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Southlake defends bill to transition patients to alternate care

Newmarket hospital CEO, chief of staff among Ontario hospitals officials who have endorsed an open letter on Bill 7, saying moving patients to long-term care homes will be handled with compassion
USED Southlake sign 1 KC
Southlake Regional Health Centre

Southlake Regional Health Centre has joined a group of Ontario hospital officials in defending the province's controversial Bill 7 that aims to address health-care system strain by more quickly transitioning patients to alternative care. 

In an open letter, health-care officials from across the province’s largest hospitals spoke to the More Beds, Better Care Act. They noted the strain the health-care system is facing and the approximately 16 per cent of hospital beds filled by patients designated for alternate levels of care, who no longer need to be in the hospital. The letter is signed by Southlake president and CEO Arden Krystal and chief of staff Charmaine van Schaik, among others.

The bill allows for patients to be moved to long-term care homes with availability even if they are not a preferred or listed choice, or pay for the ongoing hospital stay. But in the letter, the hospitals said they would handle transitions with care.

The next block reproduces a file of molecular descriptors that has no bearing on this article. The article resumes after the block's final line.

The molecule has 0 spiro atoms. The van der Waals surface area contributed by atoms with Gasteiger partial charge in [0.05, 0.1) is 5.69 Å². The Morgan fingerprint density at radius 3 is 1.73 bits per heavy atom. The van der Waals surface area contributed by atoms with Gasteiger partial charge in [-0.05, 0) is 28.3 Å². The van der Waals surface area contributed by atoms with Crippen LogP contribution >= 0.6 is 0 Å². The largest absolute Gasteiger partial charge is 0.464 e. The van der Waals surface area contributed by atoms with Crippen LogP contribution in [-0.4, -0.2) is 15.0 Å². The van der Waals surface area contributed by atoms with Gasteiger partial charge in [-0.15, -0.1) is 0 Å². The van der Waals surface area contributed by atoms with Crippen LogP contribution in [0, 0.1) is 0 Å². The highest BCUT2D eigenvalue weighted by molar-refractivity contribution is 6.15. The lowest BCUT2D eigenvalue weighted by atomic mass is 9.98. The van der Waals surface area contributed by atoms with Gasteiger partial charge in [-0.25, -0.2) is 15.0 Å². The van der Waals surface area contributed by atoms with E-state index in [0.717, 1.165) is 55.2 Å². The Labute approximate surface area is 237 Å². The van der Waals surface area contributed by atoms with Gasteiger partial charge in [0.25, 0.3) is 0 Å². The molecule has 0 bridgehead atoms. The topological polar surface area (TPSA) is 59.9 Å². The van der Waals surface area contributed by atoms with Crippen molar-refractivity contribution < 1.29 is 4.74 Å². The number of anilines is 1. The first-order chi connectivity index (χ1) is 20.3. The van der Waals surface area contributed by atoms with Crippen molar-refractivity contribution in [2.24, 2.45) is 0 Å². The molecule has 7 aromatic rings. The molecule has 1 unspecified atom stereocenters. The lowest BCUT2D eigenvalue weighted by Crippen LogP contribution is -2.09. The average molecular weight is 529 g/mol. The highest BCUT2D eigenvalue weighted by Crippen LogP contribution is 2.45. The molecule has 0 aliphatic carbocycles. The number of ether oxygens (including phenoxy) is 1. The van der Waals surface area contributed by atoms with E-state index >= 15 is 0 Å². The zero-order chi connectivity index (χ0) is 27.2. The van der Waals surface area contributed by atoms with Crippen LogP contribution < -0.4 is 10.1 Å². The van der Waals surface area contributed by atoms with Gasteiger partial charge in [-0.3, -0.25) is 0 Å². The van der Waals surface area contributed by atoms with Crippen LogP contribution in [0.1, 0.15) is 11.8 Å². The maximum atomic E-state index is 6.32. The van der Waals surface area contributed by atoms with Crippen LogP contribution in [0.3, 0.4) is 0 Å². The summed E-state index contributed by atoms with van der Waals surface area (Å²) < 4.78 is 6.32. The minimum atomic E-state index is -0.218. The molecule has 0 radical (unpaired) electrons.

“A hospital is not a place to live and is not an appropriate or ideal environment for a patient once they no longer need specialized services,” the letter said. “As these changes are put into place, all decisions we make around this implementation will be done with compassion, collaboration, ethical and equitable consideration, and a patient’s best interests at heart.”

Ontario’s Progressive Conservative government passed the bill Aug. 31. It first announced the legislation as part of a variety of measures the province said it would implement to address challenges in the health-care system. But the bill has garnered criticism, with concerns it would override patient rights by forcing them into long-term care homes without their consent.

The Ontario Nurses’ Association is among those speaking in opposition to the legislation.

“Bill 7 does nothing to address the root causes of our hospital crisis in Ontario, which is a crisis of nurse and health-care staffing; it simply forces patients from one understaffed environment to another,” ONA president Cathryn Hoy said in a news release. “Even more concerning, Bill 7 threatens patients’ basic rights to freedom of choice and could result in vulnerable seniors being moved far from family and supports they rely on.”

But Southlake and other hospitals said the patients waiting too long in beds are burdening the system, and contributing to the longer wait times. The letter said staff work with patients to organize transitions and ensure they work well. 

“We encourage patients and their loved ones to make informed choices on which homes they wish to go to. We also encourage patients to maximize the potential for transitioning to a place where they feel most comfortable by selecting several options,” the letter said.

Hospitals are not the best place to care for patients in need of a long-term care stay, the letter said, noting hospitals are not built for recreational or social engagement.

There are other efforts underway to improve the system, the letter said. It added new long-term care spaces are getting built, and acute care beds getting added.

“There is not an overnight fix,” the letter said. “We are looking to the future, but we also need immediate solutions to ease the strain and improve health care right now.”